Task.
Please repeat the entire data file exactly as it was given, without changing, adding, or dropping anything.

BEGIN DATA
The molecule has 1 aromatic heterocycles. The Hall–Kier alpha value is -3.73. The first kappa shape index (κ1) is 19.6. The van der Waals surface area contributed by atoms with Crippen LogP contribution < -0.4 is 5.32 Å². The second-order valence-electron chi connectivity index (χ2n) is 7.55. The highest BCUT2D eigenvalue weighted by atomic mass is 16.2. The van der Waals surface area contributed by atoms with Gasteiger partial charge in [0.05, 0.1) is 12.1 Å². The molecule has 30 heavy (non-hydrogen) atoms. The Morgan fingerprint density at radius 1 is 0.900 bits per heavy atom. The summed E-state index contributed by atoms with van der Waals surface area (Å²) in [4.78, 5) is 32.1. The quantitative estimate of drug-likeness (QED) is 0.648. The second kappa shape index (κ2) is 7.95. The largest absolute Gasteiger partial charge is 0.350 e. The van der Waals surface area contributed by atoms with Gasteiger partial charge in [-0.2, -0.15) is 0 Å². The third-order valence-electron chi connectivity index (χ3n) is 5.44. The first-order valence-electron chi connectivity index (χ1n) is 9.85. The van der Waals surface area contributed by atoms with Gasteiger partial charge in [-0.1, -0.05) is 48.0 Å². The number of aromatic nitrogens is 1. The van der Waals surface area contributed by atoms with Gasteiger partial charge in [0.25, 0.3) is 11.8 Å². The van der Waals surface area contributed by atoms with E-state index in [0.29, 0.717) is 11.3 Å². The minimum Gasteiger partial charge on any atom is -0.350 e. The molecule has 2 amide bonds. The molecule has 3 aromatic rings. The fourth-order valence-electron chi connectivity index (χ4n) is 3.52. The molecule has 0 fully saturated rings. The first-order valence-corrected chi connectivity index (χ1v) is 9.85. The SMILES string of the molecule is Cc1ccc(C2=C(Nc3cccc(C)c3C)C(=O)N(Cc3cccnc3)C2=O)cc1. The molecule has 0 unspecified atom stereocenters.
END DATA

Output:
The molecule has 1 aromatic heterocycles. The Hall–Kier alpha value is -3.73. The first kappa shape index (κ1) is 19.6. The van der Waals surface area contributed by atoms with Crippen LogP contribution < -0.4 is 5.32 Å². The second-order valence-electron chi connectivity index (χ2n) is 7.55. The highest BCUT2D eigenvalue weighted by atomic mass is 16.2. The van der Waals surface area contributed by atoms with Gasteiger partial charge in [0.05, 0.1) is 12.1 Å². The molecule has 30 heavy (non-hydrogen) atoms. The Morgan fingerprint density at radius 1 is 0.900 bits per heavy atom. The summed E-state index contributed by atoms with van der Waals surface area (Å²) in [4.78, 5) is 32.1. The quantitative estimate of drug-likeness (QED) is 0.648. The second kappa shape index (κ2) is 7.95. The largest absolute Gasteiger partial charge is 0.350 e. The van der Waals surface area contributed by atoms with Gasteiger partial charge in [-0.2, -0.15) is 0 Å². The third-order valence-electron chi connectivity index (χ3n) is 5.44. The first-order valence-electron chi connectivity index (χ1n) is 9.85. The van der Waals surface area contributed by atoms with Gasteiger partial charge in [-0.1, -0.05) is 48.0 Å². The number of aromatic nitrogens is 1. The van der Waals surface area contributed by atoms with Gasteiger partial charge in [0.25, 0.3) is 11.8 Å². The van der Waals surface area contributed by atoms with E-state index in [0.29, 0.717) is 11.3 Å². The minimum Gasteiger partial charge on any atom is -0.350 e. The molecule has 2 amide bonds. The molecule has 3 aromatic rings. The fourth-order valence-electron chi connectivity index (χ4n) is 3.52. The molecule has 0 fully saturated rings. The first-order valence-corrected chi connectivity index (χ1v) is 9.85. The SMILES string of the molecule is Cc1ccc(C2=C(Nc3cccc(C)c3C)C(=O)N(Cc3cccnc3)C2=O)cc1. The molecule has 0 unspecified atom stereocenters.